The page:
Sept. 13-16: The Evian Championship; Evian-les-Bains, France; Purse: $3.85 million

Sept. 27-30: Sime Darby LPGA Malaysia; Kuala Lumpur, Malaysia; Purse: $1.8 million

Oct. 4-7: UL International Crown; Incheon, Korea; Purse: $1.6 million

Oct. 11-14: LPGA KEB Hana Bank Championship; Incheon, Korea; Purse: $2 million

Oct. 18-21: Name to be Announced; Shanghai, China; Purse: $2.1 million

Oct. 25-28: Swinging Skirts LPGA Taiwan Championship; New Taipei City, Chinese Taipei; Purse: $2.2 million

Nov. 2-4: TOTO Japan Classic; Shiga, Japan; Purse: $1.5 million

Nov. 7-10: Blue Bay LPGA; Hainan Island, China; Purse: $2.1 million

Nov. 15-18: CME Group Tour Championship; Naples, Florida; Purse: $2.5 million

Newsmaker of the Year: No. 4, Jordan Spieth

By Golf Channel DigitalDecember 13, 2017, 1:00 pm

Dismissed because he’s supposedly too short off the tee, or not accurate enough with his irons, or just a streaky putter, Jordan Spieth is almost never the answer to the question of which top player, when he’s at his best, would win in a head-to-head match.

And yet here he is, at the age of 24, with 11 career wins and three majors, on a pace that compares favorably with the giants of the game. He might not possess the firepower of Dustin Johnson and Rory McIlroy, but since he burst onto the PGA Tour in 2013 he has all that matters – a better résumé.

Spieth took the next step in his development this year by becoming the Tour’s best iron player – and its most mentally tough.


Full list of 2017 Newsmakers of the Year


Just a great putter? Oh, puhleeze: He won three times despite putting statistics (42nd) that were his worst since his rookie year. Instead, he led the Tour in strokes gained-approach the green and this summer showed the discipline, golf IQ and bounce-back ability that makes him such a unique talent. 

Even with his putter misbehaving, Spieth closed out the Travelers Championship by holing a bunker shot in the playoff, then, in perhaps an even bigger surprise, perfectly executed the player-caddie celebration, chest-bumping caddie Michael Greller. A few weeks later, sublime iron play carried him into the lead at Royal Birkdale, his first in a major since his epic collapse at the 2016 Masters.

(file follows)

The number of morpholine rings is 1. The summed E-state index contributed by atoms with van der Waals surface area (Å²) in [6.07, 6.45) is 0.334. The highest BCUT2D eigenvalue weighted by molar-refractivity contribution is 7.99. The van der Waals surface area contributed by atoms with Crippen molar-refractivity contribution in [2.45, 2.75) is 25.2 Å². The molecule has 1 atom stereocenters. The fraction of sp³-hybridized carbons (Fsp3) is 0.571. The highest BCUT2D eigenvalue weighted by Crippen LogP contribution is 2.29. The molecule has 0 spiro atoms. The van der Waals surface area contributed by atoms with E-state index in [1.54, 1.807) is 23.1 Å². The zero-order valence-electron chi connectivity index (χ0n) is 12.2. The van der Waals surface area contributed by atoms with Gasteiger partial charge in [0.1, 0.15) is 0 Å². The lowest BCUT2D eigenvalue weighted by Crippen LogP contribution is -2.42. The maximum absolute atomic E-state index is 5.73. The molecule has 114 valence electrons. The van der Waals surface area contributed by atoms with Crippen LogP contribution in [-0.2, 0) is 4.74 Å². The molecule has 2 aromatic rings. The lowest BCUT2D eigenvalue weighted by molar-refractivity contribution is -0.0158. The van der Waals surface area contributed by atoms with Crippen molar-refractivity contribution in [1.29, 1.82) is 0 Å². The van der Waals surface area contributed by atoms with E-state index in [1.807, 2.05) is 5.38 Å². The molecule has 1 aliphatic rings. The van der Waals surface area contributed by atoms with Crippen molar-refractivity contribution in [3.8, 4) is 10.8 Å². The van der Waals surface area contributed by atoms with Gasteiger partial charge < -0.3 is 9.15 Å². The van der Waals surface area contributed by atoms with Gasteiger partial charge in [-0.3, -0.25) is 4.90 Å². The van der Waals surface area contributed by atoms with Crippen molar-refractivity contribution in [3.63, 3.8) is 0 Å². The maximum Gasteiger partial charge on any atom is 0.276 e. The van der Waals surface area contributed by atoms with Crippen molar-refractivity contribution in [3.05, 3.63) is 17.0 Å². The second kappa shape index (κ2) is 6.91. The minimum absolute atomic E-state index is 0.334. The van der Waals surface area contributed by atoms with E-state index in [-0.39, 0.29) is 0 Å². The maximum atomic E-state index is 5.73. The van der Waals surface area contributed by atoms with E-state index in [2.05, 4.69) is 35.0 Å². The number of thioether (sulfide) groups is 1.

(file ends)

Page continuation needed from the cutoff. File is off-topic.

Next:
Once again his trusty putter betrayed him, and by the time he arrived on the 13th tee, he was tied with Matt Kuchar. What happened next was the stuff of legend – a lengthy ruling, gutsy up-and-down, stuffed tee shot and go-get-that putt – that lifted Spieth to his third major title.

Though he couldn’t complete the career Grand Slam at the PGA, he’ll likely have, oh, another two decades to join golf’s most exclusive club.

In the barroom debate of best vs. best, you can take the guys with the flair, with the booming tee shots and the sky-high irons. Spieth will just take the trophies.

THE MAJORS

Masters Tournament: Return to the 12th; faltering on Sunday (T-11)

Spieth pars 12, but makes quad on 15

Spieth takes another gut punch, but still standing

Article: Spieth splashes to worst Masters finish

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U.S. Open: 1 over usually good ... not at Erin Hills (T-35)

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The Open: Unforgettable finish leads to major win No. 3 (1st)

Spieth survives confusing ordeal on 13

Photos: Spieth's incredible journey on 13

Take it, it's yours: Spieth gets claret jug

Chamblee: Spieth doesn't have 'it' - 'he has it all'

Article: Spieth silences his doubters - even himself

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PGA Championship: Career Grand Slam bid comes up well short (T-28)

Article: Spieth accepts that Grand Slam is off the table


TWO REGULAR TOUR WINS

AT&T Pebble Beach

Article: Spieth rising from 'valley' after Pebble Beach win

Travelers Championship

Spieith wins dramatic Travelers in playoff

Watch: Spieth holes bunker shot, goes nuts


FUN OUTSIDE OF TOUR LIFE


PHOTO GALLERIES

Photos: Jordan Spieth and Annie Verret

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Photos: Jordan Spieth through the years

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Newsmakers of the Year: Top 10 in 2017

By Golf Channel DigitalDecember 13, 2017, 12:30 pm